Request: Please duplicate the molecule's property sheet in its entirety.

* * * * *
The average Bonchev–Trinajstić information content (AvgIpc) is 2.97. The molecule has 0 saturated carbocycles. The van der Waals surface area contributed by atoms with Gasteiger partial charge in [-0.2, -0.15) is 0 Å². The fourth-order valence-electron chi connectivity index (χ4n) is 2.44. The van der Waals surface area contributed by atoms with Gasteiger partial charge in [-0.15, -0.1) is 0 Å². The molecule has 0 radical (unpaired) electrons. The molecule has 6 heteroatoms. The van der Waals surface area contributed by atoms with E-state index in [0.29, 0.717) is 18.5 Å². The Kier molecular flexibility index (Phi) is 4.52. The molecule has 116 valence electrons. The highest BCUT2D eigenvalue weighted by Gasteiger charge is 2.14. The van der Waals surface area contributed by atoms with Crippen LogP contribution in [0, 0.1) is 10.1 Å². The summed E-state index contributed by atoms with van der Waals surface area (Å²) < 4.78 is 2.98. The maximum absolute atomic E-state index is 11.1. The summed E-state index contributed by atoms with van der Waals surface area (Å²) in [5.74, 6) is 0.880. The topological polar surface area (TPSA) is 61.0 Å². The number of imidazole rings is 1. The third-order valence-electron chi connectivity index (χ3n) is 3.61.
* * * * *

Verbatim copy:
The average Bonchev–Trinajstić information content (AvgIpc) is 2.97. The molecule has 0 saturated carbocycles. The van der Waals surface area contributed by atoms with Gasteiger partial charge in [-0.2, -0.15) is 0 Å². The fourth-order valence-electron chi connectivity index (χ4n) is 2.44. The van der Waals surface area contributed by atoms with Gasteiger partial charge in [-0.15, -0.1) is 0 Å². The molecule has 0 radical (unpaired) electrons. The molecule has 6 heteroatoms. The van der Waals surface area contributed by atoms with E-state index in [0.29, 0.717) is 18.5 Å². The Kier molecular flexibility index (Phi) is 4.52. The molecule has 116 valence electrons. The highest BCUT2D eigenvalue weighted by Gasteiger charge is 2.14. The van der Waals surface area contributed by atoms with Crippen LogP contribution in [0, 0.1) is 10.1 Å². The summed E-state index contributed by atoms with van der Waals surface area (Å²) < 4.78 is 2.98. The maximum absolute atomic E-state index is 11.1. The summed E-state index contributed by atoms with van der Waals surface area (Å²) in [5.74, 6) is 0.880. The topological polar surface area (TPSA) is 61.0 Å². The number of imidazole rings is 1. The third-order valence-electron chi connectivity index (χ3n) is 3.61.